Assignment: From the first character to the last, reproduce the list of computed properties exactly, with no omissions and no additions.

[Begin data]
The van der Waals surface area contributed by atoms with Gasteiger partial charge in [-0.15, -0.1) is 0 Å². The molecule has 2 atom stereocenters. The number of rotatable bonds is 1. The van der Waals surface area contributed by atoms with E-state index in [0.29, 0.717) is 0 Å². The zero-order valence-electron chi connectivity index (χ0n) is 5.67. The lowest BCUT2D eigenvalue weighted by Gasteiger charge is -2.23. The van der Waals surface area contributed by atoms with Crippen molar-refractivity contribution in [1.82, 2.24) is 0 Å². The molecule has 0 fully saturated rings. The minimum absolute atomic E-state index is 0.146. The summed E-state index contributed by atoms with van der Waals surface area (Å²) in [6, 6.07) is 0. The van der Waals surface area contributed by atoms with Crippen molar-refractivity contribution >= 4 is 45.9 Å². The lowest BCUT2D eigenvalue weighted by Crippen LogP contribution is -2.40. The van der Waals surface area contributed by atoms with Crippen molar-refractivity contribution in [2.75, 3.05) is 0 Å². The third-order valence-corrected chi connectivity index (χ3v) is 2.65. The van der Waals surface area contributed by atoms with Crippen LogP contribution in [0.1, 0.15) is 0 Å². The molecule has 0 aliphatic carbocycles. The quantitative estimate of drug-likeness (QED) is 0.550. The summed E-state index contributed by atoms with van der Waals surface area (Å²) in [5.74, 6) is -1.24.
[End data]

The van der Waals surface area contributed by atoms with Gasteiger partial charge in [-0.15, -0.1) is 0 Å². The molecule has 2 atom stereocenters. The number of rotatable bonds is 1. The van der Waals surface area contributed by atoms with E-state index in [0.29, 0.717) is 0 Å². The zero-order valence-electron chi connectivity index (χ0n) is 5.67. The lowest BCUT2D eigenvalue weighted by Gasteiger charge is -2.23. The van der Waals surface area contributed by atoms with Crippen molar-refractivity contribution in [1.82, 2.24) is 0 Å². The molecule has 0 fully saturated rings. The minimum absolute atomic E-state index is 0.146. The summed E-state index contributed by atoms with van der Waals surface area (Å²) in [6, 6.07) is 0. The van der Waals surface area contributed by atoms with Crippen molar-refractivity contribution >= 4 is 45.9 Å². The lowest BCUT2D eigenvalue weighted by Crippen LogP contribution is -2.40. The van der Waals surface area contributed by atoms with Crippen molar-refractivity contribution in [2.75, 3.05) is 0 Å². The third-order valence-corrected chi connectivity index (χ3v) is 2.65. The van der Waals surface area contributed by atoms with Crippen LogP contribution in [0.1, 0.15) is 0 Å². The molecule has 0 aliphatic carbocycles. The quantitative estimate of drug-likeness (QED) is 0.550. The summed E-state index contributed by atoms with van der Waals surface area (Å²) in [5.74, 6) is -1.24.